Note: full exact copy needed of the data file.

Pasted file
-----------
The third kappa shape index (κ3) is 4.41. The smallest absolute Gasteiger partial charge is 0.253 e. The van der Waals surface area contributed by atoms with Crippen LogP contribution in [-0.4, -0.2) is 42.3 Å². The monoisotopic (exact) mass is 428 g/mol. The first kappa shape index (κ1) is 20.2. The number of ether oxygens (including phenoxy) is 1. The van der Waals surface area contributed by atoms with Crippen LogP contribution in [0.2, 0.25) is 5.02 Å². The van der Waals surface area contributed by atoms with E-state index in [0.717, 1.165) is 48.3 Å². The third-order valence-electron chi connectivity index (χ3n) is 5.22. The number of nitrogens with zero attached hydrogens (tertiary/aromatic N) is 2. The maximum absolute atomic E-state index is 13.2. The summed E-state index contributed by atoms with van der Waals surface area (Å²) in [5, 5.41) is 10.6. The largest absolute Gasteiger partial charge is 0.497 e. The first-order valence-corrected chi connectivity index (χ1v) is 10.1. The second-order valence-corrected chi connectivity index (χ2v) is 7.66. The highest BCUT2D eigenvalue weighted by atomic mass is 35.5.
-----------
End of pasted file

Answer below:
The third kappa shape index (κ3) is 4.41. The smallest absolute Gasteiger partial charge is 0.253 e. The van der Waals surface area contributed by atoms with Crippen LogP contribution in [-0.4, -0.2) is 42.3 Å². The monoisotopic (exact) mass is 428 g/mol. The first kappa shape index (κ1) is 20.2. The number of ether oxygens (including phenoxy) is 1. The van der Waals surface area contributed by atoms with Crippen LogP contribution in [0.2, 0.25) is 5.02 Å². The van der Waals surface area contributed by atoms with E-state index in [0.717, 1.165) is 48.3 Å². The third-order valence-electron chi connectivity index (χ3n) is 5.22. The number of nitrogens with zero attached hydrogens (tertiary/aromatic N) is 2. The maximum absolute atomic E-state index is 13.2. The summed E-state index contributed by atoms with van der Waals surface area (Å²) in [5, 5.41) is 10.6. The largest absolute Gasteiger partial charge is 0.497 e. The first-order valence-corrected chi connectivity index (χ1v) is 10.1. The second-order valence-corrected chi connectivity index (χ2v) is 7.66. The highest BCUT2D eigenvalue weighted by atomic mass is 35.5.